In any event, if I recall my interaction with this reviewer correctly, I was raving about the process by which I created some tune of mine, and the other person basically didn't care...it was all about the final output...they didn't like it (how it made him/her feel), and no amount of information regarding "how" the composition was created would change his/her feelings. I don't think there is anything right or wrong with this way of thinking/feeling...it is just a facet of the diversity of human emotion and the thought (or lack thereof) that goes into liking music.  Again, I think it is just how peoples' brains are wired. I have to remind myself of this frequently when people try to understand or react to anything I compose that involves looping and improvisation. Some people just aren't concerned with the process of the composition, but the inherent properties of the composition itself. We can't force or obligate anyone include the non-intrinsic characteristics of a a piece of music in their emotional judgement of the music. And if you think about it, if someone, many years from now (or an alien from another world) were to find a CD that had a bunch of our looping music on it, but there was no literature that explained the process by which we created the music, all this being might be have to base their affinity or lack of affinity with the music IS the output itself and the raw, intrinsic characteristics of the music. We wouldn't have the luxury of them knowing how we created the music to appreciate the process and hard work involved in that facet of the composition.  So it appears to me that there are intrinsic and non-intrinsic characteristics that we can pack, or not pack into a concept that defines a piece of music....or any "thing" for that matter. Sometimes we grow so fond of the non-intrinsic characteristics of music, that we begin to believe ourselves that they are really intrinsic properties of the music... or at least we talk in a way that implies this; whereas philosophically, we can't really maintain this position.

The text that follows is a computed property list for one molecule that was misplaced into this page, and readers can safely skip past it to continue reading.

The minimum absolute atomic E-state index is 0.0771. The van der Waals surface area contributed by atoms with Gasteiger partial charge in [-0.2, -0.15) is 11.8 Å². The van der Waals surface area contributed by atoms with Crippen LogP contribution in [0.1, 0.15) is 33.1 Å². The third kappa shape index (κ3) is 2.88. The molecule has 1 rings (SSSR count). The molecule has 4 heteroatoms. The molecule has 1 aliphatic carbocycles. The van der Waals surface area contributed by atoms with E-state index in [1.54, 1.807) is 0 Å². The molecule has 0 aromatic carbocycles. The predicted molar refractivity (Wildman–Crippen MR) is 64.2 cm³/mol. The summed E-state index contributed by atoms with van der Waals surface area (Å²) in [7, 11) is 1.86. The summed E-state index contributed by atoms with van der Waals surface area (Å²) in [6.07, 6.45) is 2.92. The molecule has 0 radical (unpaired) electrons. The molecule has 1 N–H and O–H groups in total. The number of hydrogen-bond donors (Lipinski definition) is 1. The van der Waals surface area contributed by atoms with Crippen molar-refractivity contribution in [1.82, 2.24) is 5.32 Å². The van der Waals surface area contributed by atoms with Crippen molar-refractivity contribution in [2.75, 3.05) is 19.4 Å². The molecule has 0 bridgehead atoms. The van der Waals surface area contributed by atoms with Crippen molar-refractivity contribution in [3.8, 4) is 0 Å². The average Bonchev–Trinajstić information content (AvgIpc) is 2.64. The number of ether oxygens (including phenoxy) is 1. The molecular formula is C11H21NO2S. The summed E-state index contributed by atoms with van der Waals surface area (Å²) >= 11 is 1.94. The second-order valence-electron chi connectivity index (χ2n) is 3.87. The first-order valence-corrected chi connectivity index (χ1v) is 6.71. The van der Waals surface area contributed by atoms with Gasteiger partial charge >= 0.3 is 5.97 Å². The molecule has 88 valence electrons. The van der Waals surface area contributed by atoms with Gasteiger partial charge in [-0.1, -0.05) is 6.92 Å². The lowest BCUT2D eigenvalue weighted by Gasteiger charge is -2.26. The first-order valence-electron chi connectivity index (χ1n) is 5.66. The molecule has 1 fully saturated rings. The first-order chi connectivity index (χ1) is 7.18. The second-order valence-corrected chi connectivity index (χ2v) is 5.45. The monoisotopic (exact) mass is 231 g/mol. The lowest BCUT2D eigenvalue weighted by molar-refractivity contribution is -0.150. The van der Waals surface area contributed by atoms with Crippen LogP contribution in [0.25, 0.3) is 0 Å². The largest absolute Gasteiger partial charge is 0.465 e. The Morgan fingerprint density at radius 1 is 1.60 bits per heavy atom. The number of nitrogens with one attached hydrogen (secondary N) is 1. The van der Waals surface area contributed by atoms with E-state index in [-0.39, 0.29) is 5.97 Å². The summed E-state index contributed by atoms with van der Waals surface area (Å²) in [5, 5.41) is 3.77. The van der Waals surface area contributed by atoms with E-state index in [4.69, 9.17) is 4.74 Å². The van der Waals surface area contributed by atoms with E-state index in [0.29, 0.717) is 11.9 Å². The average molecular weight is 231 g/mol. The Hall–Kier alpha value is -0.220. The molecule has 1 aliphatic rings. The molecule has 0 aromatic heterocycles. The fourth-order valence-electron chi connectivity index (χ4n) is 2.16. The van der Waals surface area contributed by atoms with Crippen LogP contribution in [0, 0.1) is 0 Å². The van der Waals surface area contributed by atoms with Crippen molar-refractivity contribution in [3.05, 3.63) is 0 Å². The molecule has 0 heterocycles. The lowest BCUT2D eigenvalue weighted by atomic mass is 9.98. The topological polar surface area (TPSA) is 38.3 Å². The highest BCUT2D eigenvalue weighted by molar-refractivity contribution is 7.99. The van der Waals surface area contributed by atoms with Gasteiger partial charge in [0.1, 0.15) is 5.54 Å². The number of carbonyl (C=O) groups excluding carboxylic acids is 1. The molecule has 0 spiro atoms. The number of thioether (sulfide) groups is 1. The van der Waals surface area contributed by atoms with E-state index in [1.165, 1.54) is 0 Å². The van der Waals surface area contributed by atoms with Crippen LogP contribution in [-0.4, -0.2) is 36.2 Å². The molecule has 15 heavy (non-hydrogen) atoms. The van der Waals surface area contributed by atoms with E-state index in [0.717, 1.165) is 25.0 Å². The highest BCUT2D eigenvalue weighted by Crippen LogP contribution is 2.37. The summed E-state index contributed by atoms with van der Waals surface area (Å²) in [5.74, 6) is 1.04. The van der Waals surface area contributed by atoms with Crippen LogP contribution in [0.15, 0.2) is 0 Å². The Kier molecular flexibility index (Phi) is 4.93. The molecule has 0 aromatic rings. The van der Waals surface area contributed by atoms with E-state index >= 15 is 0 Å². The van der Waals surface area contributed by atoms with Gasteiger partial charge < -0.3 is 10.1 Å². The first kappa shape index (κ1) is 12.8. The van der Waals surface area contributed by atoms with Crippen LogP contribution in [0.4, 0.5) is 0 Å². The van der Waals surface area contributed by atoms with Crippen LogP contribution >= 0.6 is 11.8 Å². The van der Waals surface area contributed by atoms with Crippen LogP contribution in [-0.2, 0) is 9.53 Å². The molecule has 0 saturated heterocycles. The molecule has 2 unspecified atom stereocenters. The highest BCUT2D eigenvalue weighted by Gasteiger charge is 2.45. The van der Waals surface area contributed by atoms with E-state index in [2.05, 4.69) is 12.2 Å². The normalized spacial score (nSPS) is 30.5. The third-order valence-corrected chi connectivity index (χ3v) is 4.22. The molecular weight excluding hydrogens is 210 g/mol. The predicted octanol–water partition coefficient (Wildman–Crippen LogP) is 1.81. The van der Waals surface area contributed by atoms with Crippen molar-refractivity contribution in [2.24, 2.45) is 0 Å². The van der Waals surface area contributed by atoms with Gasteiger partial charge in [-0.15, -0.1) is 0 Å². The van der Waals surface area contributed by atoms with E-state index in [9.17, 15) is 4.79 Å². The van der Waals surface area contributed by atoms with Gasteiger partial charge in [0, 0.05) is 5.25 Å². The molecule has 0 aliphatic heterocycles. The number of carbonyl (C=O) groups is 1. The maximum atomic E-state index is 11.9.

Thanks for providing the spring-board for me to wander, Monica. :)

From: Monica [mailto:coolintensity@yahoo.com]
Sent: Monday, July 18, 2005 4:06 AM
To: Loopers-Delight@loopers-delight.com
Subject: Re: the diatonic-chromatic-noise paradigm

,,,or get hip to some Slonimsky and start infra-inter-ultrapolating -
both symmetrically and asymmetrically! And don't forget to invert those
varied interval dodecaphonic progressions!